Giving Charter - article Lorna Zischka

Fig1: The correlations between giving behaviors and community welfare (all correlations are statistically significant).

Key:Table LZThese diagrams give a flavor of just how closely giving behaviors are linked to community wellbeing. Firstly we see that giving and trust go together. ‘Giving’ sends a message of care for others, which is a trustworthy behavior and stimulates trust in others. Having said that, ‘giving’ and ‘trust’ are also mutually reinforcing and neither is likely to keep going for long without the other. Secondly we see how giving is linked to reduced deprivation. For a start giving is a way of counteracting deprivation and so people in giving/supportive networks are likely to be doing better than people without them. As before though, ‘giving’ and ‘low deprivation’ might also be mutually reinforcing; well situated people in a pleasant social environment are freed up to give.  (Source: Citizenship Survey data, 2008-2011. Department for Communities and Local Government (DCLG). Supplied by the UK Data Archive. Calculations drawn from a paper presented by Zischka at ‘Relational Academics,’ September 2015, Cambridge.)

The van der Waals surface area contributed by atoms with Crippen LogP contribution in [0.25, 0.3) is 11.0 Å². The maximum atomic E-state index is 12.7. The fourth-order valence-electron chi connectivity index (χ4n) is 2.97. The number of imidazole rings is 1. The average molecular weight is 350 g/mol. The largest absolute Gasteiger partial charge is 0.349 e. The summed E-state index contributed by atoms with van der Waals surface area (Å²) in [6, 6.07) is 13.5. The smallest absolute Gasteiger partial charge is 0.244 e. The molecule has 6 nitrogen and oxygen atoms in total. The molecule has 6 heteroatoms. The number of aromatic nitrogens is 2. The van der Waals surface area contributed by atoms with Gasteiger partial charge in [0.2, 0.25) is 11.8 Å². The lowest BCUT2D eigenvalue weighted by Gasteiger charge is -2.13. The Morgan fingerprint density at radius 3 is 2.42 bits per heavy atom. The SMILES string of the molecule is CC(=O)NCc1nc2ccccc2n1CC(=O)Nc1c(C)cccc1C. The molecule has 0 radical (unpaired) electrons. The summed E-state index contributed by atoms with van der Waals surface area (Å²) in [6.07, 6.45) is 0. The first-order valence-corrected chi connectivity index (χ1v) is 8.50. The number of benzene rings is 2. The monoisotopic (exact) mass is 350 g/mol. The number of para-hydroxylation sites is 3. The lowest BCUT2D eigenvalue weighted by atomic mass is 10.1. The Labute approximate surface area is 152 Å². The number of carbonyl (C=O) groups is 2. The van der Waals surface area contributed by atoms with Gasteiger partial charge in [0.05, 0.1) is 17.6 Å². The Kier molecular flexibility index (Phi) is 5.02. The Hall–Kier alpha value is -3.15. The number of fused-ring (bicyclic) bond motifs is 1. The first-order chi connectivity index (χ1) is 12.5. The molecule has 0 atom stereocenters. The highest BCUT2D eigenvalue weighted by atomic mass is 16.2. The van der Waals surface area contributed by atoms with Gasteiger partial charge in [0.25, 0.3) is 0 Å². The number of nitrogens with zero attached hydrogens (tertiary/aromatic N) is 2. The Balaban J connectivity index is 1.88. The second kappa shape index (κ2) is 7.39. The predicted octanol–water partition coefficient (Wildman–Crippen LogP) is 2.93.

We can test the same trust and deprivation data against other variables that might potentially explain why welfare differs in different regions. Try for example average income, health, education, employment or ethnic mix – all of which are known to be important social variables affecting welfare. The data indicates that none of these could predict trust and deprivation quite as precisely as giving behaviors could. In other words, whether or not people ‘give’ is right up there with the very most important socio-economic indicators of wellbeing.